4.29.2017

"A Consideration" by Knut Hamsun

my translation of "Betragtning" from Det Vilde Kor, 1904

These Muslims should be shamed for their profane talk,
by we who here follow the Protestant or Catholic walk.
Their God they call Allah, their Bible the Quran,
a Devil they have too, but without any fans.

Our Christ learned from them they claim,
and in place of Christ their Muhammad came.
By that "hypocrite" and "viper" they in heaven are received.
Ha ha, in what nonsense these Muslims believe!

If they are to be saved there is just one way,
become sheep in Christ's flock, to them I say.
For what are your Mosques? Build churches instead.
A heathen receives no salvation when dead.

Will they learn anything from what I here argue for?
No. To these pagans we are "Christian dogs," nothing more.
That I believe not in the Quran they judge me brazen
to have a faith so blind as beyond all imagination.

But watch how God becomes angry. Persecution He does not tolerate.
Muhammad, the Quran and Allah himself He then sets straight.
And thereafter door to door through Muslim lands He goes
meting out upon them a boundless justice as only He knows.

This text at a Sunday sermon would find its place,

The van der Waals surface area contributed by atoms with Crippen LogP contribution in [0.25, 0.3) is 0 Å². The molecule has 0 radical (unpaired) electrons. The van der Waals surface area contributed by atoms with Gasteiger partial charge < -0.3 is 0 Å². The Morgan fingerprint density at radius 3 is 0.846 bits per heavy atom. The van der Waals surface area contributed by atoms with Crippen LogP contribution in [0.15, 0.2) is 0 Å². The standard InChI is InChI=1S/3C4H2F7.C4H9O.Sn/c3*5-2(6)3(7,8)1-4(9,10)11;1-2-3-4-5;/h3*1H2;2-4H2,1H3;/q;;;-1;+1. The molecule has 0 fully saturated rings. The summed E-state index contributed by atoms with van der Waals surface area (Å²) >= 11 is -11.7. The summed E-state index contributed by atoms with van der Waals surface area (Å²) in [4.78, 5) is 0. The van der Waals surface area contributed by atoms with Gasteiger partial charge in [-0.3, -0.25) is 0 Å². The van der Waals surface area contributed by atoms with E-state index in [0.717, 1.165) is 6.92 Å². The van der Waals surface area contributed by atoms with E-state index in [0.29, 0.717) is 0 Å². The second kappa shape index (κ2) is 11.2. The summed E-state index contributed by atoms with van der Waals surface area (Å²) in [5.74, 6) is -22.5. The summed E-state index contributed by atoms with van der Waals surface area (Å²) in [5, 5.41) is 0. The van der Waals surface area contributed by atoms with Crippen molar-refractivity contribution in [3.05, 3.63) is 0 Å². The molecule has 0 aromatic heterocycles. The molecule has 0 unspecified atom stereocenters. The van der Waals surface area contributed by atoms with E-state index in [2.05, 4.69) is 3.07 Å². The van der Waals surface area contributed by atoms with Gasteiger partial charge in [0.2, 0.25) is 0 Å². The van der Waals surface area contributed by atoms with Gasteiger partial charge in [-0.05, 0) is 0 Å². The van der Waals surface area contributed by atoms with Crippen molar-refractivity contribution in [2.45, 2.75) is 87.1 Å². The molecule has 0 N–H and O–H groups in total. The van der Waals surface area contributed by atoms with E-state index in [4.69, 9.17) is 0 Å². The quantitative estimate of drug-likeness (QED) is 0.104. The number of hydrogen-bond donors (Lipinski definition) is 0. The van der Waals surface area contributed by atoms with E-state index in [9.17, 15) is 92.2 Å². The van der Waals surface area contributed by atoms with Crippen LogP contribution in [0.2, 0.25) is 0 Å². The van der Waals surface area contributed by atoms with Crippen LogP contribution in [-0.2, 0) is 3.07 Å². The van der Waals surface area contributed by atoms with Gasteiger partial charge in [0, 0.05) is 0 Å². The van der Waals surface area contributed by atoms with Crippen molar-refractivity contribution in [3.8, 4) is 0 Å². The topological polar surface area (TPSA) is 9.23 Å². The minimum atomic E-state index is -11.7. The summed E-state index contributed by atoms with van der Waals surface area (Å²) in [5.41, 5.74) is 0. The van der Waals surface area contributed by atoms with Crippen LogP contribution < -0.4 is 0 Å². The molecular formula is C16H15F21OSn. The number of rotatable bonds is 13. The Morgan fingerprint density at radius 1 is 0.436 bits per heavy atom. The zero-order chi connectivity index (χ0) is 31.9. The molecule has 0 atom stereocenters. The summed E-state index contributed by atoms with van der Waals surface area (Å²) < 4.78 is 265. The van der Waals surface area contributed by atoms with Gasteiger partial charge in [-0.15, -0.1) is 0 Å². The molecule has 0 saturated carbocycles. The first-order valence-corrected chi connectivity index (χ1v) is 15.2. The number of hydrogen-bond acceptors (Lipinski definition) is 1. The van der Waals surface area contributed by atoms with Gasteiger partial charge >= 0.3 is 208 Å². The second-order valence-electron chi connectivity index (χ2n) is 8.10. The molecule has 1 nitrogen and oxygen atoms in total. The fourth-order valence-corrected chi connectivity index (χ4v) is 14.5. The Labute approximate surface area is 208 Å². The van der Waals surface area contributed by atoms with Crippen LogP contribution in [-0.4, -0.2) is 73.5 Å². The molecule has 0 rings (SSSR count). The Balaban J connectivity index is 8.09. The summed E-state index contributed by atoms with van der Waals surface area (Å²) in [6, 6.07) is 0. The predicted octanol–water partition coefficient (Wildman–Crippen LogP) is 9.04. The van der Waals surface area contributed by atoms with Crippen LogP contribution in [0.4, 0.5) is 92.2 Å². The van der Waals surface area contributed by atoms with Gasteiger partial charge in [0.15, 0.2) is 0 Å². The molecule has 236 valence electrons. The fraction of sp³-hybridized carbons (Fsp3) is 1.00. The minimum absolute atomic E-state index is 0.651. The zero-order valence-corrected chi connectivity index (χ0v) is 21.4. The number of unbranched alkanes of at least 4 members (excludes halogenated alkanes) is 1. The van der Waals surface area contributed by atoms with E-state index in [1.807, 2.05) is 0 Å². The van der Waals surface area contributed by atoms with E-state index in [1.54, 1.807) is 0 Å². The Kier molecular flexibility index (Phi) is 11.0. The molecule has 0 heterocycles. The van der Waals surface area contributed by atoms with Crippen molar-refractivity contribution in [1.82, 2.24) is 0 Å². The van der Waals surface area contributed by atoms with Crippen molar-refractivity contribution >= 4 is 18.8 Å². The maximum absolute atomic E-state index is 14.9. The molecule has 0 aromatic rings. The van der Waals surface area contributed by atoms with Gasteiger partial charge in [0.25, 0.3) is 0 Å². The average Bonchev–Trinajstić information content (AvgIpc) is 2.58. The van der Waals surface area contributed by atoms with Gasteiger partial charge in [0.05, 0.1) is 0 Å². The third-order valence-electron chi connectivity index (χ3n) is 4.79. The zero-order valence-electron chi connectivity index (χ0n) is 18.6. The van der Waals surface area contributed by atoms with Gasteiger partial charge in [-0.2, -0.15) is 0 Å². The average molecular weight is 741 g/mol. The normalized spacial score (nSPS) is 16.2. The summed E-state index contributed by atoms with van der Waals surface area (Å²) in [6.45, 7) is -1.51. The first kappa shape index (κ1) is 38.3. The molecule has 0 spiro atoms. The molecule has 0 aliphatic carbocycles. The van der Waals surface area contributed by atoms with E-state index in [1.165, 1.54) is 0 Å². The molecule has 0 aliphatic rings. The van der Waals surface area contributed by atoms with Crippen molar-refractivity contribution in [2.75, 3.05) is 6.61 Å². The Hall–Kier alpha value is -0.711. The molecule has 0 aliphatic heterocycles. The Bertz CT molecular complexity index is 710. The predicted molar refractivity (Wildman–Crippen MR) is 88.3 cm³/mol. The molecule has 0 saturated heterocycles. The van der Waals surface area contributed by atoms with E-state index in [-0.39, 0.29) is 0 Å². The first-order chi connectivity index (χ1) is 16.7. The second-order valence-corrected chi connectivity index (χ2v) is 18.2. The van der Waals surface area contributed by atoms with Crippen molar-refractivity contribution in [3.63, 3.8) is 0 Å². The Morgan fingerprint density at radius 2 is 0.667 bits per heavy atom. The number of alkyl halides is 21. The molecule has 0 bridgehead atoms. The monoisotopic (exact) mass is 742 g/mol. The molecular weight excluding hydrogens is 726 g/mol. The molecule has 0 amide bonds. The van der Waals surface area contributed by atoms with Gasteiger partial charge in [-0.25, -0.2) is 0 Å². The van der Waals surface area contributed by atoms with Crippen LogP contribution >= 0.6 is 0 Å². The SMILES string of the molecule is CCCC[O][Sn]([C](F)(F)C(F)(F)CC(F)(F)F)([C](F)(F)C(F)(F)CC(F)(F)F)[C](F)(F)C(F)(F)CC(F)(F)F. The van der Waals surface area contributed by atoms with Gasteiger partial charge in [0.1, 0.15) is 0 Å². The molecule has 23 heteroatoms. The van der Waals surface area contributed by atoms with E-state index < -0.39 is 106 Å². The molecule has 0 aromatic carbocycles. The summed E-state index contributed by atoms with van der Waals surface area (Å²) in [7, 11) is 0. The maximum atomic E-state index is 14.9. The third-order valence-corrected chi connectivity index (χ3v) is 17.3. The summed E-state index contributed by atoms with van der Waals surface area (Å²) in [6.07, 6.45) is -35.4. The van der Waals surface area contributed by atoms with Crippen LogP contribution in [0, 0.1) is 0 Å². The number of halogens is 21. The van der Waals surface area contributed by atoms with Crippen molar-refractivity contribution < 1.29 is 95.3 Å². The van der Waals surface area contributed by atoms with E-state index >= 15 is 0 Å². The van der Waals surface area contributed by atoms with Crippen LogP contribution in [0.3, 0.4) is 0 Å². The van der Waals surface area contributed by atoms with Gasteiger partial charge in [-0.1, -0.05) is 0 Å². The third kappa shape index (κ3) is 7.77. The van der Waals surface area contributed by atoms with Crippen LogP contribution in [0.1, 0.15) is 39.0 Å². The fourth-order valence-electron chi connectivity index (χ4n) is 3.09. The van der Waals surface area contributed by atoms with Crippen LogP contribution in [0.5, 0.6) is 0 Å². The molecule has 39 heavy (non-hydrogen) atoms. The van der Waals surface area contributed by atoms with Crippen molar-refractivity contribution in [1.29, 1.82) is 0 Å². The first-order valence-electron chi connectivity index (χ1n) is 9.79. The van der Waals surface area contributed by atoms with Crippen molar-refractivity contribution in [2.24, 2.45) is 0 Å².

for Muslim heathendom is an unambiguous disgrace.
Still, God's patience is vast and allows for grace to grow,
though in death His mercy He can no longer bestow.

Oh, loving Creator, so what then is it all about?
Why allow some to live and die in a heathen faith devout?
Muhammad was, these people believe, God's greatest prophet;
perhaps as a limitation of nationality God accepts it.

For our sins He sacrificed His son, and He was a Jew,
and only by belief in Him do His descendants live on anew . . . . .
Yes, for so long as the world goes on His Word is greatest
and should by all of His true sheep be reaffirmed on a daily basis. 

2 comments:

  1. Anonymous3.5.17

    Great! Please keep on translating Hamsun's poems, love them!

    ReplyDelete
  2. Expect to see a few more here. Then in the near future a book of all 49 poems with a critical introduction.

    ReplyDelete

 
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